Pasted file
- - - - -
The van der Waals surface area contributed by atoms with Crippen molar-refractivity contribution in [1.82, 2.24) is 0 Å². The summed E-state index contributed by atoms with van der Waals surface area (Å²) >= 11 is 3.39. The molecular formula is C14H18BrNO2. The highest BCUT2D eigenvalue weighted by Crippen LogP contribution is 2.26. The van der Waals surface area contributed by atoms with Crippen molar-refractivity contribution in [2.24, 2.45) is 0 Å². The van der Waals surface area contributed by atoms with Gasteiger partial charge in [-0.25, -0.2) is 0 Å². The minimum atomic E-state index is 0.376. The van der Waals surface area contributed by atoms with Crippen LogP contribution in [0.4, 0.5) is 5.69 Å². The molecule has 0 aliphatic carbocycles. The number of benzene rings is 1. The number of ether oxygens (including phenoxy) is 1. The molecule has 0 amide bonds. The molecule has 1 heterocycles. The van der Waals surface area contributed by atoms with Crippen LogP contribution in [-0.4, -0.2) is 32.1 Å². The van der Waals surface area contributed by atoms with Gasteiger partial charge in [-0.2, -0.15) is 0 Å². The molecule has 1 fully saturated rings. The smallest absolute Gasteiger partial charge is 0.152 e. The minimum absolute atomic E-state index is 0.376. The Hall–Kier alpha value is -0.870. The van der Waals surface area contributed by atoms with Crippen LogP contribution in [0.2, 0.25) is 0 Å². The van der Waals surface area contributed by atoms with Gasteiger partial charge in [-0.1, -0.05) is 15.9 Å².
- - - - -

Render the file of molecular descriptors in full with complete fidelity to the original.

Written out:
The van der Waals surface area contributed by atoms with Crippen molar-refractivity contribution in [1.82, 2.24) is 0 Å². The summed E-state index contributed by atoms with van der Waals surface area (Å²) >= 11 is 3.39. The molecular formula is C14H18BrNO2. The highest BCUT2D eigenvalue weighted by Crippen LogP contribution is 2.26. The van der Waals surface area contributed by atoms with Crippen molar-refractivity contribution in [2.24, 2.45) is 0 Å². The van der Waals surface area contributed by atoms with Gasteiger partial charge in [-0.25, -0.2) is 0 Å². The minimum atomic E-state index is 0.376. The van der Waals surface area contributed by atoms with Crippen LogP contribution in [0.4, 0.5) is 5.69 Å². The molecule has 0 aliphatic carbocycles. The number of benzene rings is 1. The number of ether oxygens (including phenoxy) is 1. The molecule has 0 amide bonds. The molecule has 1 heterocycles. The van der Waals surface area contributed by atoms with Crippen LogP contribution in [-0.4, -0.2) is 32.1 Å². The van der Waals surface area contributed by atoms with Gasteiger partial charge in [-0.2, -0.15) is 0 Å². The molecule has 1 fully saturated rings. The smallest absolute Gasteiger partial charge is 0.152 e. The minimum absolute atomic E-state index is 0.376. The Hall–Kier alpha value is -0.870. The van der Waals surface area contributed by atoms with Crippen LogP contribution in [0.2, 0.25) is 0 Å². The van der Waals surface area contributed by atoms with Gasteiger partial charge in [-0.1, -0.05) is 15.9 Å².